*b*) =

*α*

_{3}—

*α*

_{2}if the 1-dimensional CAD has 5 critical values for a, otherwise let . By Figure 2a, should belong to (0.40125, 0.40140625). The value of with seven digits after the decimal point is 0.4013889.

We found 5 critical values for *b*; and 1/2. The behavior of the system differ depending on the value of *b* being equal to these critical values or between them. There are 7 possible sequences of the number of steady states for a choice of *b* by increasing value of *a*. Table 1 shows a complete description of the regions in each sequence. Figure 3 shows a plot of regions colored with respect to the number of steady states. A brief description is listed below.

*b*= 0; All five critical values of a become equal*α*_{1}= … =*α*_{5}= 0. Possible number of steady states are 2, 8.; All

*α*’s are separate. Possible number of steady states are 3, 6, 9, 12, 15, 21, 24, 27._{i}; There are two more critical values for

*a*; and . Possible number of steady states are 3, 6, 9, 12, 15, 21, 24, 27.*b*=*β*_{1}; There is one more critical value for*a*; . Possible number of steady states are 3, 6, 9, 12, 15, 21, 24, 27.*b*=*β*_{2}; The second and third critical values of*a*collide,*α*_{2}=*α*_{3}. The possible number of steady states are 3, 6, 9, 12, 21, 24, 27.; All

*α*’s are separate. Possible number of steady states are 3, 6, 9, 15, 18, 21, 24, 27._{i}; The first and second critical values collide, as well as the third, fourth and fifth,

*α*_{1}=*α*_{2}and . Possible number of steady states are 3, 15, 21, 27.

The bisecting search algorithm for finding *β*_{1} (and ) with the precision *ϵ*. To find *β*_{2}, direction of the inequalities in the if statements of steps 3, 4, 6 and 8 should be reversed.

## 4 Bifurcation sequences

There are five possible types of bifurcation events for the system (1). Four of these bifurcation events are depicted in Figure 4. Figures 6 and 7 shows the behavior of the steady states for fixed *b* and increasing *a*. Stability of the steady states are shown in the plots on the right side, a steady state is colored red or pink if it is stable or unstable respectively. The steady states in the plots on the left side are colored with respect to the value of *a* which can be read from the color bar next to it. To describe the behavior of the system we consider several cases listed below.

; In this case there are two bifurcation points.

; Six pairs of steady states collide and disappear in saddle-node bifurcation events. In each pair a steady state is stable and the other is unstable.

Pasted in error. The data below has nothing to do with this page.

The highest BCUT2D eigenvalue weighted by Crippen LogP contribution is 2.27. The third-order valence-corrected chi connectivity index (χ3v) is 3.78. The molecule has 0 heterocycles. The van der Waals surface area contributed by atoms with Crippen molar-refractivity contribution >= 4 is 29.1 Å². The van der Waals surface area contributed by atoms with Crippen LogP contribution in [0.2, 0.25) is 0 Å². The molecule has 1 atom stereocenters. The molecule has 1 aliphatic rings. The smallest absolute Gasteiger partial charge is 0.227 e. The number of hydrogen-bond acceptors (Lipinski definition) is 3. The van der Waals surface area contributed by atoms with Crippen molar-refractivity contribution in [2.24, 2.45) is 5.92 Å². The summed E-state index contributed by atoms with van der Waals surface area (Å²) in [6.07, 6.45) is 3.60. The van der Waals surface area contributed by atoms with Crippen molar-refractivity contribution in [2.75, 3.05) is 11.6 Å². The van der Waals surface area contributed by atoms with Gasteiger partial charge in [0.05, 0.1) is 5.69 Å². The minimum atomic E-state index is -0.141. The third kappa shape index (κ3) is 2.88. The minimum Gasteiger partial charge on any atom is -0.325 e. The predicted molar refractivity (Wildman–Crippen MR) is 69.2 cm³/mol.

*a*=*α*_{3}=*α*_{4}=*α*_{5}; 12 unstable steady states move toward the middle stable steady state and after reaching it, all except the stable steady state disappear.

; In this case there are five bifurcation points.

*a*=*α*_{1}; Three saddle-node events happen.*a*=*α*_{2}; Another three saddle-node events happen.*a*=*α*_{3}; Three pitch-fork events happen. In each pitch-fork, three unstable steady states collide, then two disappear and only one continue its path.*a*=*α*_{4}; Three unstable steady states move toward the middle stable steady state, reach this point and then pass from it and continue their paths. It is a triple transcritical bifurcation event.*a*=*α*_{5}; Three saddle-node events happen. At each saddle-node event, both steady states are unstable.

*b*=*β*_{2}; In this case there are four bifurcation points.*a*=*α*_{1}; Three saddle-node events happen.*a*=*α*_{2}=*α*_{3}; Three saddle-node events and three pitch-fork events happen at the same time.*a*=*α*_{4}; The triple transritical event happens.*a*=*α*_{5}; Three saddle-node events happen.

*β*_{1}<*b*<*β*_{2}; In this case there are five bifurcation points.*a*=*α*_{1}; Three saddle-node events happen.*a*=*α*_{2}; Three pitch-fork events happen.*a*=*α*_{3}; Three saddle-node events happen.*a*=*α*_{4}; The triple transcritical event happen.*a*=*α*_{5}; Three saddle-node events happen.

*b*=*β*_{1}; In this case there are six bifurcation points.*a*=*α*_{1}; Three saddle-nodes events happen.*a*=*α*_{2}; Three pitch-fork events happen.; Three pairs of a stable and an unstable steady states collide and then continue their paths.

; Three saddle-node events happen.

*a*=*α*_{4}; The triple transcritical event happen.*a*=*α*_{5}; Three saddle-node events happen.

; In this case there are seven bifurcation points.

*a*=*α*_{1}; Three saddle-nodes events happen.*a*=*α*_{2}; Three pitch-fork events happen.*a*=*α*_{3}; Three pairs of a stable and an unstable steady states collide and become a pair of complex conjugate points. So three saddle-node events happen.; The three pairs of complex conjugate points of the previous step meet again and become three pairs of steady states.

; from each pair of the previous step one steady state collide with a third steady state and they disappear. So three saddle-node events happen.

*a*=*α*_{4}; The triple transcritical event happen.*a*=*α*_{5}; Three saddle-node events happen.

; In this case there are five bifurcation points.

*a*=*α*_{1}Three saddle-node events happen.*a*=*α*_{2}; Three pitch-fork events happen.*a*=*α*_{3}; Three saddle-node events happen.*a*=*α*_{4}; The triple transcritical event happen.*a*=*α*_{5}; Three saddle-node events happen.